News from Bioethics.com

Genetic Testing Before Embryo Transfer Makes No Difference to Live Birth Rates

1 week 7 hours

(News-Medical) – The genetic screening of fertilized eggs for embryo selection in assisted reproduction makes no difference to live birth rates, according to results from the largest published study of its kind. Results from this multi center randomized controlled trial are reported today in the journal Human Reproduction and, say the authors, confirm the “widely accepted” view that preimplantation genetic testing for chromosome abnormality (PGT-A) will not increase live birth rates in IVF.

Parkinson’s Drugs Aimed at Rare Gene Mutation Show Promise for Other Sufferers, Too

1 week 7 hours

(Scientific American) – Now drug developers have turned to inhibiting overactive kinases in neurodegenerative and infectious diseases. The target patient population originally consisted of people with PD who also carried mutated LRRK2. In recent years, however, the Parkinson’s research community has explored whether the LRRK2 protein, which helps break down large molecules in the cell, might also play a role in nongenetic forms of the disease. A study published July 25 in Science Translational Medicine suggests LRRK2 might indeed be a culprit in a much broader population of PD patients.

Some Families Are Paying Thousands of Dollars to Choose Their Baby’s Sex

1 week 1 day

(CNBC) – Fertility clinics are popping up across the country that advertise gender selection, and are charging up to $20,000. CNBC visited one of these clinics, the Fertility Institutes in Encino, California, to meet with well-known IVF specialist Dr. Jeffrey Steinberg. About 85 percent of Steinberg’s patients come to him so they can choose the sex of their baby, he said.

An Appalachian Odyssey: Hunting for ALS Genes Along a Sprawling Family Tree

1 week 1 day

(STAT News) – Dr. Edward Kasarskis admitted him to the University of Kentucky’s clinic for testing that same day in 1984. What had seemed clear when the patient first arrived only became clearer: No matter what they called it in Ewing, this was ALS. The man went home, and within a few months he, too, was dead. But Ewing stuck in the neurologist’s mind.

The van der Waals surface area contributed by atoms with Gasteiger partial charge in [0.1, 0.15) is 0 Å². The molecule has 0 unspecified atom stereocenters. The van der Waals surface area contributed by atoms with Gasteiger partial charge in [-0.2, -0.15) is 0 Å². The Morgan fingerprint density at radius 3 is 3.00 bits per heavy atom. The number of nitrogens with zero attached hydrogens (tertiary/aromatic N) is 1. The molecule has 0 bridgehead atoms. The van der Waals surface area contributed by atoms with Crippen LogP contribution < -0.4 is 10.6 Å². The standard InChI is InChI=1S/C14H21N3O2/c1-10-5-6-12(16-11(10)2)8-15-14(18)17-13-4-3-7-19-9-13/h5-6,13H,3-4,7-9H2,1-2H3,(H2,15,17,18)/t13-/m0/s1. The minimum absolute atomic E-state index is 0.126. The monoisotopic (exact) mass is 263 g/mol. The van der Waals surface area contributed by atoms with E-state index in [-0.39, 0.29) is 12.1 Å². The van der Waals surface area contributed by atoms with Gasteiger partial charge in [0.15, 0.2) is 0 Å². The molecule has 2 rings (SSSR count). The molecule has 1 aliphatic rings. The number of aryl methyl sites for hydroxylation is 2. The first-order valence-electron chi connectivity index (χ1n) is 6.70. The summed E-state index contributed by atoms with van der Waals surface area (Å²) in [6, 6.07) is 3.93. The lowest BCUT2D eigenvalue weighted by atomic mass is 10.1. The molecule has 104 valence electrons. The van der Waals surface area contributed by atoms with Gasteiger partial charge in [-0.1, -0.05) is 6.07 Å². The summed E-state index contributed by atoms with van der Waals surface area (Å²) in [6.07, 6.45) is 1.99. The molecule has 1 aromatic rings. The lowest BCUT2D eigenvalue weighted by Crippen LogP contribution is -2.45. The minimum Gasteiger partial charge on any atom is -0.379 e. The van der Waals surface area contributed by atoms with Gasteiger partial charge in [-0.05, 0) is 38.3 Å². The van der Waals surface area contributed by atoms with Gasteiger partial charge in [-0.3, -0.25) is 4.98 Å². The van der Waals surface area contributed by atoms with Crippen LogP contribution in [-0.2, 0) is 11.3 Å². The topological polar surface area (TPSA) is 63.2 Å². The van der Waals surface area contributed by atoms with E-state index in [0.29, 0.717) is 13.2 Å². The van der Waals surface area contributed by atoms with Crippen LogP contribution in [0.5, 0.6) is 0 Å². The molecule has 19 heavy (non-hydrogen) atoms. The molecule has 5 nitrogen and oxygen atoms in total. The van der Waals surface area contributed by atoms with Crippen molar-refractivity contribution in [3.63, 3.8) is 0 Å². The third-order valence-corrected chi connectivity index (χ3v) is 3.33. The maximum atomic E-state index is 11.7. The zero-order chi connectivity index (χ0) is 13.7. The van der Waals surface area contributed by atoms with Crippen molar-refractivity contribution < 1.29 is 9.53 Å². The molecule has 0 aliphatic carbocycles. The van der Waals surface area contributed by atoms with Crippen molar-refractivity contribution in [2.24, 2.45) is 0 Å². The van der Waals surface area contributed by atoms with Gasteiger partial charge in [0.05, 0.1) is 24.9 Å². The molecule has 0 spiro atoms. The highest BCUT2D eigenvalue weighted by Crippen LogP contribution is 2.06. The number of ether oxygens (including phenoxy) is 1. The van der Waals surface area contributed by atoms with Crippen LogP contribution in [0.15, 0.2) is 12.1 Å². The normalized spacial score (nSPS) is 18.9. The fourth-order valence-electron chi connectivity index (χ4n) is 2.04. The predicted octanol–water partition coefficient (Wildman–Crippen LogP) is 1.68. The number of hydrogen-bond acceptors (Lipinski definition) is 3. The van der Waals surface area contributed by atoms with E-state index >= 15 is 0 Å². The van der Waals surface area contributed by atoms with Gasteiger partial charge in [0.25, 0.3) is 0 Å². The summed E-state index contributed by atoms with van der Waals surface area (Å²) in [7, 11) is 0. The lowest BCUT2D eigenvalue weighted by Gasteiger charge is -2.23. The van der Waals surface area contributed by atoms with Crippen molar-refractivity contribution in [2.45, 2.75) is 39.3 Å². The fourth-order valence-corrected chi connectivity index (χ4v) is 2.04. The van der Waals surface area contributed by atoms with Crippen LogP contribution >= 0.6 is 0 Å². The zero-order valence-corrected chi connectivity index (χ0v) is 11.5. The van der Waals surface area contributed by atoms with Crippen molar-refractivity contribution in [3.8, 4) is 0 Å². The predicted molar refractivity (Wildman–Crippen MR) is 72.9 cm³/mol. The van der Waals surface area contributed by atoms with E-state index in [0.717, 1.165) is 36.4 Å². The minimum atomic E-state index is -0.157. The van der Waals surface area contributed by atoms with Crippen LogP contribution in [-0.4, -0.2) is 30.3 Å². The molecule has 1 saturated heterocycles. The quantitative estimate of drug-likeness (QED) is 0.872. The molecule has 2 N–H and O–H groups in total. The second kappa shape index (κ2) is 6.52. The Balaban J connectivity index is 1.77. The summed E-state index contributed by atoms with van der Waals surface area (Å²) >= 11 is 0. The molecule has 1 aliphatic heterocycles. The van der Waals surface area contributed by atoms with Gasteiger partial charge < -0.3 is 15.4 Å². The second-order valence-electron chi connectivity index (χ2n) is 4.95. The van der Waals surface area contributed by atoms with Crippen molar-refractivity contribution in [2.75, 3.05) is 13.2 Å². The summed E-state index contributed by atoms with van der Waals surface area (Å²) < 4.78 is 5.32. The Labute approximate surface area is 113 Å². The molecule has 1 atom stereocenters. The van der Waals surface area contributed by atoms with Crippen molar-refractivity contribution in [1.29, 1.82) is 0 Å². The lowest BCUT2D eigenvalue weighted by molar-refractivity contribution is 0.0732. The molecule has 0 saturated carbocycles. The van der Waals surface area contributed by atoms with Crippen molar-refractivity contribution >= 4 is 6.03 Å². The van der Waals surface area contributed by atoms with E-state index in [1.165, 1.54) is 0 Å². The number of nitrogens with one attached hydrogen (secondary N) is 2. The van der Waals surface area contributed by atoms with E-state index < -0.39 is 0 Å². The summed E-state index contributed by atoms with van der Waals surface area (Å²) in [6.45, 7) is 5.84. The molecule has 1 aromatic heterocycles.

Doctors Reckon with High Rate of Suicide in Their Ranks

1 week 4 days

(Kaiser Health News) – The medical profession is built on the myth that its workers are all highly conditioned athletes — clocking long hours while somehow staying immune to fatigue and the emotional toll of their jobs. But there’s a dark side to the profession that has been largely veiled — even from doctors themselves: They are far more likely than the general population to take their own lives.

The Radical History of Acupuncture in Heroin Addiction

1 week 4 days

(The Atlantic) – Some people swear by acupuncture, but recovery facilities’ use of it, along with other non-proven strategies for managing addiction, has grown more controversial as America’s opioid epidemic has raged on. Medications like buprenorphine or methadone are considered the gold standard in treating opioid addiction, which still kills more than 100 people each day. The medications dramatically reduce the likelihood of death from overdose, but they are shockingly underused: Only 3 percent of addiction treatment facilities offer all three forms of addiction-recovery medication.

‘Glaring Gap’ Seen in DNA Privacy Pledges by 23andMe, Ancestry

1 week 4 days

(Bloomberg) – Genetic-testing companies that have decoded the DNA of millions just introduced new guidelines to protect data privacy. But those best practices failed to address a major concern: what happens to customers’ data that is shared for research with pharmaceutical giants, academics and others, often for a profit. Just how lucrative the business of genetic testing is came into light last week when British drugmaker GlaxoSmithKline Plc agreed to buy a $300 million stake in 23andMe Inc., gaining access to anonymized data with the hope of identifying new targets for drugs.

How to Edit a Human

1 week 5 days

(The Economist) – Jennifer Doudna, one of those scientists, was not the first to edit genes or genetically modify an organism. But the tool that her team discovered made a previously painstaking and expensive process simpler and usable by almost anyone. Entire PhDs were once spent changing a single gene to make one mutant mouse for research.

Sperm Donor Secrets Emerge as Australia Law Erases Anonymity

1 week 5 days